So before the workshop, I was playing with the software and watching instructional videos online. Then I was in Oregon for a week and a half, and a lot busier than I thought I’d be. The day I flew to Portland, I met a writer friend [waves to PD Singer] at the airport, along with a friend of hers who lives in Portland, and we went and had lunch with a few other writers in our genre who are local to Portland. I love meeting internet people in realspace, so that was very cool. After lunch, Pam and I drove out to the coast, and we roomed together for the workshop itself. We sat next to each other in class, swapping help and opinions and angst.
After the workshop, we drove back to Portland and Pam dropped me off at my hotel. When I’m at these workshops, I like staying an extra night in Portland; not having to scramble to catch a plane that day means that I can flex my schedule to match that of whoever’s driving me. One of the writers we had lunch with on the way out came to my hotel that evening. [waves to Amelia Gormley.] We chatted, had dinner together, and chatted some more.
The biggest bomb dropped on the workshop, though, was during the evening sessions, which were all business discussions. Remember Ella Distribution? I mentioned them a couple of months ago — they were set up to distribute indie books by small publishers to bookstores. Well, Ella is gone. It was well organized, with an awesome web site, and had great people working on it, but within less than half a year, the industry changed. Now, not only is Ella no longer necessary, but it can’t compete with the big kids on the playground.
Dean and Sheldon McArthur (Shelly’s one of the best known booksellers in the country) talked to us about what’d changed recently with the distributors. Basically, 1) Baker and Taylor no longer marks books as POD published, and Ingram and the others followed suit; 2) B&T (and the others) now offer POD books at a good discount to booksellers, about 45%, and more if they keep on top of their bills; and 3) B&T (and the others) now allow returns on POD books.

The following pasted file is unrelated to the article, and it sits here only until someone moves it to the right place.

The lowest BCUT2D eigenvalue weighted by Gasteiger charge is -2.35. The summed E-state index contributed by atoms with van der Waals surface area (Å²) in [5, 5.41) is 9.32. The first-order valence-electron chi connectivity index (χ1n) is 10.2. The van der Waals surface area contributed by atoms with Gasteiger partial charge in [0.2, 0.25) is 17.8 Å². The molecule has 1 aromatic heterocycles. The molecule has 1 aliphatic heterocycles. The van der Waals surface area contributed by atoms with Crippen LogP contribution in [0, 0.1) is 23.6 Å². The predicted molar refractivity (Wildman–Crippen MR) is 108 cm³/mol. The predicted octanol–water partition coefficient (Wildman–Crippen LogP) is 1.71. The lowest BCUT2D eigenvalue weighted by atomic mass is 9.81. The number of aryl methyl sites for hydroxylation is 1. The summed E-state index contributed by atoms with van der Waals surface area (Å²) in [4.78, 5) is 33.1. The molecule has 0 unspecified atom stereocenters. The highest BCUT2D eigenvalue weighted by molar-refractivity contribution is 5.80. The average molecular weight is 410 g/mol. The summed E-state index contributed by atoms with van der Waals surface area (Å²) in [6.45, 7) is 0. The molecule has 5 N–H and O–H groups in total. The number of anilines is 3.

There are indie-pubbed books in bookstores right now. If you go through Createspace, and pay the extra $25 for extended distribution, your books are available to bookstores through their standard distributors, on terms that make stocking them attractive. The only barrier right now is your book’s presentation — mainly cover and summary blurb. (Again, does your cover look professional, or does it look amateur?)
The playing field between an indie-pubbed book and a midlist New York published book is now level when it comes to getting into bookstores.
Shelly talked about how he finds books to buy for his store, through the distributor, through publisher catalogs and promotional material, and through sites like Goodreads, where he’ll go to see what books people might be talking about that he hadn’t heard of. He’s been buying indie books ever since the distributors changed their policies. He doesn’t care where a book comes from so long as it’s a good book, professionally presented, and neither do the readers.
Dean and Kristine Kathryn Rusch are talking about this all month on their blogs, in much more detail. As always, there’s good stuff in the comments, too. I highly recommend you read their posts on the subject. (Actually, if you’re a writer I highly recommend you read their blogs all the time. Lots of great stuff there.)
During all this, I had a deadline on the 15th to get a story turned in for an event running in June on Goodreads, and the story I was writing was getting longer and longer and longer…. [headdesk] When I wasn’t futzing with InDesign during the workshop, I was writing, and after I came home I was still writing. I got it done, a 60K word novel that’ll be available on Goodreads some time in June, and as an e-book on Goodreads and ARe some time after that, depending on where it is in the very long list of books the group’s volunteers have to work on. I’ll be doing a paperback version some time after that. (I did a cover for it at the workshop.)
And now I’m back to writing other things.
The business is changing while we sit here. If we stay on top of the changes, and take advantage of them, they’ll work for us. This is a great time to be a writer, and a wonderful time to be indie publishing, or getting into it if you’re not yet.